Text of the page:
From The New York Times
Jan. 23, 2019
He also, like most writers, left behind another cache of books: an eclectic personal library of some 5,000 volumes, which will now be getting space on the shelves at Harvard University, his alma mater.
The university’s Houghton Library, which began acquiring the poet’s manuscripts and other papers in 1986, has announced the acquisition of the John Ashbery Reading Library, which includes more than 5,000 books of poetry, art criticism, architectural history, philosophy, religious history and cookbooks collected over the poet’s lifetime.
The collection, which was donated by Ashbery’s husband, David Kermani, convey the traces of the poet’s thought, and also of his hand. There are annotated editions of books by Boris Pasternak, Franz Kafka, Friedrich Nietzsche and others, as well as the copy of the “Oxford Book of American Verse” he used as an undergraduate, with pressed flowers used as bookmarks.
Christina Davis, the curator who will oversee the collection, called the assemblage of books “one of his consummate works of art.”
“During his lifetime,” she said, “it was also a vital artery in his writing life and served as a kind of early and intimate internet, from which he drew ideas and felicitous bits of data on a regular basis.”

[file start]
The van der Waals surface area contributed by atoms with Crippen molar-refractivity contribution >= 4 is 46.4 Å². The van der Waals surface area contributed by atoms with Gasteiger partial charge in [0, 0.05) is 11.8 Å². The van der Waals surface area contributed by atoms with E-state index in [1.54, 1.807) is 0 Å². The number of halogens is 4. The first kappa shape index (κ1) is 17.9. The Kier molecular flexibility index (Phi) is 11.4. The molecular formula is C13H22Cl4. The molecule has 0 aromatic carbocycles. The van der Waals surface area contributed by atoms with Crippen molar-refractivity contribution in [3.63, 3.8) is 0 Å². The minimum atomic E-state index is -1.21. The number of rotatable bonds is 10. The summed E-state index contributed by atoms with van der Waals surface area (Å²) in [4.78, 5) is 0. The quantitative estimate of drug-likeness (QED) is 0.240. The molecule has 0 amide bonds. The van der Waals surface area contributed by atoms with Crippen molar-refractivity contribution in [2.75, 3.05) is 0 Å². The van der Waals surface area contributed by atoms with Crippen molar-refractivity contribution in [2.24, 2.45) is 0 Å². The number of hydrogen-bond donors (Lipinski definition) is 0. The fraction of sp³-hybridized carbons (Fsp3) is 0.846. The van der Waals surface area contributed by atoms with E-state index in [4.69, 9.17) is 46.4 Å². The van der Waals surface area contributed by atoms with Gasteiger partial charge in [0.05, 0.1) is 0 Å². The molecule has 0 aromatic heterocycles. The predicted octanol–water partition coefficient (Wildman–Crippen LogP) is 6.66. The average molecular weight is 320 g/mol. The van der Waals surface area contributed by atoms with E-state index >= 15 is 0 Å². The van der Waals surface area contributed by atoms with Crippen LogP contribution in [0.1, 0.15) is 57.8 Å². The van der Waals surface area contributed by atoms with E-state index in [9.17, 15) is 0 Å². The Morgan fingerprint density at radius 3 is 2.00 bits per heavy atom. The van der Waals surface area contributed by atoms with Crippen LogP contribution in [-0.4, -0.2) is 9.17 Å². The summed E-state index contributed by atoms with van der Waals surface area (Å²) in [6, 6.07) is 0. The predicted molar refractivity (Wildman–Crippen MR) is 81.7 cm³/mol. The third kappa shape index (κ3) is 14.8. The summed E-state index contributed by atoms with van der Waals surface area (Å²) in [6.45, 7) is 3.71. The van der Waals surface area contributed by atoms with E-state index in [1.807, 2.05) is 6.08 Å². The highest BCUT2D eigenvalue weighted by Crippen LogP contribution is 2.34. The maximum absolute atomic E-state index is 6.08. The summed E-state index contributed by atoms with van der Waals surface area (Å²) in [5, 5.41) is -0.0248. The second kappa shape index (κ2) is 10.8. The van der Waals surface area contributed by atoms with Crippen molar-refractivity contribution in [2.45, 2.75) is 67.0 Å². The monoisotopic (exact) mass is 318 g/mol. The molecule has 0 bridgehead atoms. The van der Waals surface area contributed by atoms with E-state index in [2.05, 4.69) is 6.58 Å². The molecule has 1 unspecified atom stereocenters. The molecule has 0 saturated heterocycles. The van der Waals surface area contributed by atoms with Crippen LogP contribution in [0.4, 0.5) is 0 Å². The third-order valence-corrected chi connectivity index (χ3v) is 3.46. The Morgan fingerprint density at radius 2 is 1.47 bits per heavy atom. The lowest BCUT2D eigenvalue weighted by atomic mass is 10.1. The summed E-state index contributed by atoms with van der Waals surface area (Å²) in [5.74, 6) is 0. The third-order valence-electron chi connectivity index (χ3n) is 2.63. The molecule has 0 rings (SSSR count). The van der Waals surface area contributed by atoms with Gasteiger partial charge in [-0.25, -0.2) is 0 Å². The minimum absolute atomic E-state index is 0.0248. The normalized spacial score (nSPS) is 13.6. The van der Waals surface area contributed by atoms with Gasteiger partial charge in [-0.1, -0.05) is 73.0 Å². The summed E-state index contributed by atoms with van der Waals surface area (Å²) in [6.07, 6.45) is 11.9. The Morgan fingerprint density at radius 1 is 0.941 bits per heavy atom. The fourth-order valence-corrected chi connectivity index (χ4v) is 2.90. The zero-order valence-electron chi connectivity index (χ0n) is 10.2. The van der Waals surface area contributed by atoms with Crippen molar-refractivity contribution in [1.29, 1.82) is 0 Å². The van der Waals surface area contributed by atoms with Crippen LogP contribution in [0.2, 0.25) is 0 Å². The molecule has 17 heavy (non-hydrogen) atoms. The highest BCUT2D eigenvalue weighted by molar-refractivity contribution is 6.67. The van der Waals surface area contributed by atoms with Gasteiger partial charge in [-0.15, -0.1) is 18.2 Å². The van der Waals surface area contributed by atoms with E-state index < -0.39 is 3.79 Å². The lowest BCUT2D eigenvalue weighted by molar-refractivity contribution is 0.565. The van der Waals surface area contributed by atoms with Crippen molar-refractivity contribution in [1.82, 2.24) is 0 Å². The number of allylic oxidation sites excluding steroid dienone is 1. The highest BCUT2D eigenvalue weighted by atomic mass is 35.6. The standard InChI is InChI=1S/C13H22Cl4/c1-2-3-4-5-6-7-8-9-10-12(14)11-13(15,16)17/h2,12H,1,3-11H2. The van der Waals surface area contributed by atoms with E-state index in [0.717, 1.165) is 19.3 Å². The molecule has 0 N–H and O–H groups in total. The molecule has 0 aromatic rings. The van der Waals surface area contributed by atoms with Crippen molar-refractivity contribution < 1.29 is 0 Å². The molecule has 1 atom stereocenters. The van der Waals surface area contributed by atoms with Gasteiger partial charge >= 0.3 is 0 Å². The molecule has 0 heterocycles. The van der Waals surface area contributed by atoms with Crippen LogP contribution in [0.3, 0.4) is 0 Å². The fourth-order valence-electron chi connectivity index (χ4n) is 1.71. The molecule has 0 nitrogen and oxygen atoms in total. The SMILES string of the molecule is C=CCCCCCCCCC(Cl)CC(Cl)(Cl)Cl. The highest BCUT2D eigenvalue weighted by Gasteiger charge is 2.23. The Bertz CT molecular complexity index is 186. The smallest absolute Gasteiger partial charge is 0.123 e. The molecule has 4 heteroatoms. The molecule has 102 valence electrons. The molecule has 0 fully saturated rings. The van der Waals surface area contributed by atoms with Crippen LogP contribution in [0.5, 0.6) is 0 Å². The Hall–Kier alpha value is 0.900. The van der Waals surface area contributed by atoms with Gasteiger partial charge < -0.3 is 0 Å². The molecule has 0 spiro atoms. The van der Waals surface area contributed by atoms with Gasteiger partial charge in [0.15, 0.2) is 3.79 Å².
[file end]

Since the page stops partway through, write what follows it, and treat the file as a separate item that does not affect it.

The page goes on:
Writers’ libraries are a specialized (and space-consuming) area of collecting. The Harry Ransom Center at the University of Texas, a leader in the field, owns the libraries, or parts of the libraries, of W.H. Auden, Ezra Pound, Virginia Woolf, E.E. Cummings, Anne Sexton and David Foster Wallace (whose heavily scribbled-in books leaned heavily to self-help). Harvard’s holdings include book collections from Emily Dickinson, William James, John Updike, Gore Vidal and others.
Harvard has a long history of collecting Ashbery, who graduated from the college in 1949. Its Woodberry Poetry Room is responsible for making the earliest extant recording of an Ashbery work: a 1951 performance of his play “Everyman.”
Harvard began acquiring Ashbery’s papers in 1986, when it paid $200,000 for the first portion of them (at the time, the highest price it had ever paid for a manuscript collection, a curator told The Harvard Crimson in 1987). The final portion of the papers, delivered in December, brings the total holdings to 250 linear feet of manuscripts, letters, memorabilia and other material.
Those papers are open to scholars, but at least one of Ashbery’s belongings will be of more concrete use. Mr. Kermani has also donated one of the poet’s desks, which will be permanently installed in one of the university’s resident undergraduate colleges, where students will be “encouraged to create their own works,” according to a news release.